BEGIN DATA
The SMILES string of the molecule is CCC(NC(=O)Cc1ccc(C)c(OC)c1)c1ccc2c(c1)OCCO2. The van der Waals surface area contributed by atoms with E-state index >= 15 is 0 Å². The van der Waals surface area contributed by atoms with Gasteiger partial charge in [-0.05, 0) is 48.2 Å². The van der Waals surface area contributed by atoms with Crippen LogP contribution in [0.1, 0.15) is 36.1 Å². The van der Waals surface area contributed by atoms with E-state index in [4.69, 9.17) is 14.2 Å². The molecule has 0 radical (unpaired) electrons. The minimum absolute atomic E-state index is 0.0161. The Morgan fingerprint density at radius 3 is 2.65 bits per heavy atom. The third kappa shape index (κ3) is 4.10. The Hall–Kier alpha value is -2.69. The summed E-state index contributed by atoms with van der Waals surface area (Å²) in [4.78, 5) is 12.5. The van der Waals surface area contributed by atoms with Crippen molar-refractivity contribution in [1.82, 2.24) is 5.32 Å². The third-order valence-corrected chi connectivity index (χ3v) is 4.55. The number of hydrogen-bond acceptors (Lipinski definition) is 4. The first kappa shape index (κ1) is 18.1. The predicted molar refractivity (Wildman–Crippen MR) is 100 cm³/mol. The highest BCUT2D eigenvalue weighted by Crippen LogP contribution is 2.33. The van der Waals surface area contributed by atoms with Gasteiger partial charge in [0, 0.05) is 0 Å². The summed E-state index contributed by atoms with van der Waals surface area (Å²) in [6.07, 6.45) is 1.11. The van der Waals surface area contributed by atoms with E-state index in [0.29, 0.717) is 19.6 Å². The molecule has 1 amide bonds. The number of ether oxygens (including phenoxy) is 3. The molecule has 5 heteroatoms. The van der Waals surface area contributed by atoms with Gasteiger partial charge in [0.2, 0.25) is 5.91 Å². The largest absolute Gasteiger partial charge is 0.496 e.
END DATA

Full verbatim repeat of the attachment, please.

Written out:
The SMILES string of the molecule is CCC(NC(=O)Cc1ccc(C)c(OC)c1)c1ccc2c(c1)OCCO2. The van der Waals surface area contributed by atoms with E-state index >= 15 is 0 Å². The van der Waals surface area contributed by atoms with Gasteiger partial charge in [-0.05, 0) is 48.2 Å². The van der Waals surface area contributed by atoms with Crippen LogP contribution in [0.1, 0.15) is 36.1 Å². The van der Waals surface area contributed by atoms with E-state index in [4.69, 9.17) is 14.2 Å². The molecule has 0 radical (unpaired) electrons. The minimum absolute atomic E-state index is 0.0161. The Morgan fingerprint density at radius 3 is 2.65 bits per heavy atom. The third kappa shape index (κ3) is 4.10. The Hall–Kier alpha value is -2.69. The summed E-state index contributed by atoms with van der Waals surface area (Å²) in [4.78, 5) is 12.5. The van der Waals surface area contributed by atoms with Crippen molar-refractivity contribution in [1.82, 2.24) is 5.32 Å². The third-order valence-corrected chi connectivity index (χ3v) is 4.55. The number of hydrogen-bond acceptors (Lipinski definition) is 4. The first kappa shape index (κ1) is 18.1. The predicted molar refractivity (Wildman–Crippen MR) is 100 cm³/mol. The highest BCUT2D eigenvalue weighted by Crippen LogP contribution is 2.33. The van der Waals surface area contributed by atoms with Gasteiger partial charge in [0, 0.05) is 0 Å². The summed E-state index contributed by atoms with van der Waals surface area (Å²) in [6.07, 6.45) is 1.11. The van der Waals surface area contributed by atoms with E-state index in [0.29, 0.717) is 19.6 Å². The molecule has 1 amide bonds. The number of ether oxygens (including phenoxy) is 3. The molecule has 5 heteroatoms. The van der Waals surface area contributed by atoms with Gasteiger partial charge in [0.2, 0.25) is 5.91 Å². The largest absolute Gasteiger partial charge is 0.496 e.